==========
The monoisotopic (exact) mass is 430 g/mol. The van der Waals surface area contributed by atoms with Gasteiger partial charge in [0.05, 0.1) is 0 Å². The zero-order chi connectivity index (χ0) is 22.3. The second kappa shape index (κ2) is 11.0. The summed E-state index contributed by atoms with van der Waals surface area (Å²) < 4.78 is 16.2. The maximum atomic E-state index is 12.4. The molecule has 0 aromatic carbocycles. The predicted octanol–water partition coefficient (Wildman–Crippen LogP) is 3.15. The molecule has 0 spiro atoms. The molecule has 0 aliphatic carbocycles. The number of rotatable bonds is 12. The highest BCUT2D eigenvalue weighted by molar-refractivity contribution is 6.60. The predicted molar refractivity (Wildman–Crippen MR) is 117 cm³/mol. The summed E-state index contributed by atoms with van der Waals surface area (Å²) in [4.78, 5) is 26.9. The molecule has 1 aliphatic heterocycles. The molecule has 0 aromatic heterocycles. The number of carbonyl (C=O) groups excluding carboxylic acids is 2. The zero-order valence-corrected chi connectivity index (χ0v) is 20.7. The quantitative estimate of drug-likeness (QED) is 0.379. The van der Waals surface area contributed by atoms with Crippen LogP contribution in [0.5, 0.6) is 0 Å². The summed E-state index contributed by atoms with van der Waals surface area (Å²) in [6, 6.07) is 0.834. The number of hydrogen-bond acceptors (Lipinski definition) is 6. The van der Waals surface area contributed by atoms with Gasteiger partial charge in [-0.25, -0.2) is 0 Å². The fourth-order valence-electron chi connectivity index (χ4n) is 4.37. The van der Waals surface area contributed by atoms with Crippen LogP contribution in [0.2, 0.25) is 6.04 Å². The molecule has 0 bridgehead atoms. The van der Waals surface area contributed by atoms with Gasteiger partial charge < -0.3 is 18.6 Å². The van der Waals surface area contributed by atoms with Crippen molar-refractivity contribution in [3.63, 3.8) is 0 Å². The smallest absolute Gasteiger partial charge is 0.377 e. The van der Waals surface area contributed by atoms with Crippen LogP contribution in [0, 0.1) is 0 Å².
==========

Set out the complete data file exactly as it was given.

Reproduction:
The monoisotopic (exact) mass is 430 g/mol. The van der Waals surface area contributed by atoms with Gasteiger partial charge in [0.05, 0.1) is 0 Å². The zero-order chi connectivity index (χ0) is 22.3. The second kappa shape index (κ2) is 11.0. The summed E-state index contributed by atoms with van der Waals surface area (Å²) < 4.78 is 16.2. The maximum atomic E-state index is 12.4. The molecule has 0 aromatic carbocycles. The predicted octanol–water partition coefficient (Wildman–Crippen LogP) is 3.15. The molecule has 0 spiro atoms. The molecule has 0 aliphatic carbocycles. The number of rotatable bonds is 12. The highest BCUT2D eigenvalue weighted by molar-refractivity contribution is 6.60. The predicted molar refractivity (Wildman–Crippen MR) is 117 cm³/mol. The summed E-state index contributed by atoms with van der Waals surface area (Å²) in [4.78, 5) is 26.9. The molecule has 1 aliphatic heterocycles. The molecule has 0 aromatic heterocycles. The number of carbonyl (C=O) groups excluding carboxylic acids is 2. The zero-order valence-corrected chi connectivity index (χ0v) is 20.7. The quantitative estimate of drug-likeness (QED) is 0.379. The van der Waals surface area contributed by atoms with Crippen LogP contribution in [0.5, 0.6) is 0 Å². The summed E-state index contributed by atoms with van der Waals surface area (Å²) in [6, 6.07) is 0.834. The number of hydrogen-bond acceptors (Lipinski definition) is 6. The van der Waals surface area contributed by atoms with Gasteiger partial charge in [-0.25, -0.2) is 0 Å². The fourth-order valence-electron chi connectivity index (χ4n) is 4.37. The van der Waals surface area contributed by atoms with Crippen LogP contribution in [0.2, 0.25) is 6.04 Å². The molecule has 0 bridgehead atoms. The van der Waals surface area contributed by atoms with Gasteiger partial charge < -0.3 is 18.6 Å². The van der Waals surface area contributed by atoms with Crippen molar-refractivity contribution in [3.63, 3.8) is 0 Å². The smallest absolute Gasteiger partial charge is 0.377 e. The van der Waals surface area contributed by atoms with Crippen LogP contribution in [0, 0.1) is 0 Å².